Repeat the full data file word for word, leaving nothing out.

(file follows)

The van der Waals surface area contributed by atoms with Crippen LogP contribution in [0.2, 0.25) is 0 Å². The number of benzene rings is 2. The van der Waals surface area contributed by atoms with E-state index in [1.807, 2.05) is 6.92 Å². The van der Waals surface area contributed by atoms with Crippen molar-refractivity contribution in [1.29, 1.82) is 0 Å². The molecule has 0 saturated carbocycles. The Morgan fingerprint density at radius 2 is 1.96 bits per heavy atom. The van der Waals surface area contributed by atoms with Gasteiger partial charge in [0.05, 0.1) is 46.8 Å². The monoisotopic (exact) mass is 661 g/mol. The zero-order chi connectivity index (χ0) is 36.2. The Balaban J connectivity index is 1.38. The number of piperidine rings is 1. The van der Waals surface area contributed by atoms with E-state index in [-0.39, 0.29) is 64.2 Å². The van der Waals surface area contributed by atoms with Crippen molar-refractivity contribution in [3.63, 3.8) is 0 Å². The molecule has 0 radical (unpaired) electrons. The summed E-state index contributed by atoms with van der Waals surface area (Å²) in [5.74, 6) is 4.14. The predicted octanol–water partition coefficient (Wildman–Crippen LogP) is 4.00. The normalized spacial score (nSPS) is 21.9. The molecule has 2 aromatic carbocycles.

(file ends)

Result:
The van der Waals surface area contributed by atoms with Crippen LogP contribution in [0.2, 0.25) is 0 Å². The number of benzene rings is 2. The van der Waals surface area contributed by atoms with E-state index in [1.807, 2.05) is 6.92 Å². The van der Waals surface area contributed by atoms with Crippen molar-refractivity contribution in [1.29, 1.82) is 0 Å². The molecule has 0 saturated carbocycles. The Morgan fingerprint density at radius 2 is 1.96 bits per heavy atom. The van der Waals surface area contributed by atoms with Gasteiger partial charge in [0.05, 0.1) is 46.8 Å². The monoisotopic (exact) mass is 661 g/mol. The zero-order chi connectivity index (χ0) is 36.2. The Balaban J connectivity index is 1.38. The number of piperidine rings is 1. The van der Waals surface area contributed by atoms with E-state index in [-0.39, 0.29) is 64.2 Å². The van der Waals surface area contributed by atoms with Crippen molar-refractivity contribution in [3.63, 3.8) is 0 Å². The molecule has 0 radical (unpaired) electrons. The summed E-state index contributed by atoms with van der Waals surface area (Å²) in [5.74, 6) is 4.14. The predicted octanol–water partition coefficient (Wildman–Crippen LogP) is 4.00. The normalized spacial score (nSPS) is 21.9. The molecule has 2 aromatic carbocycles.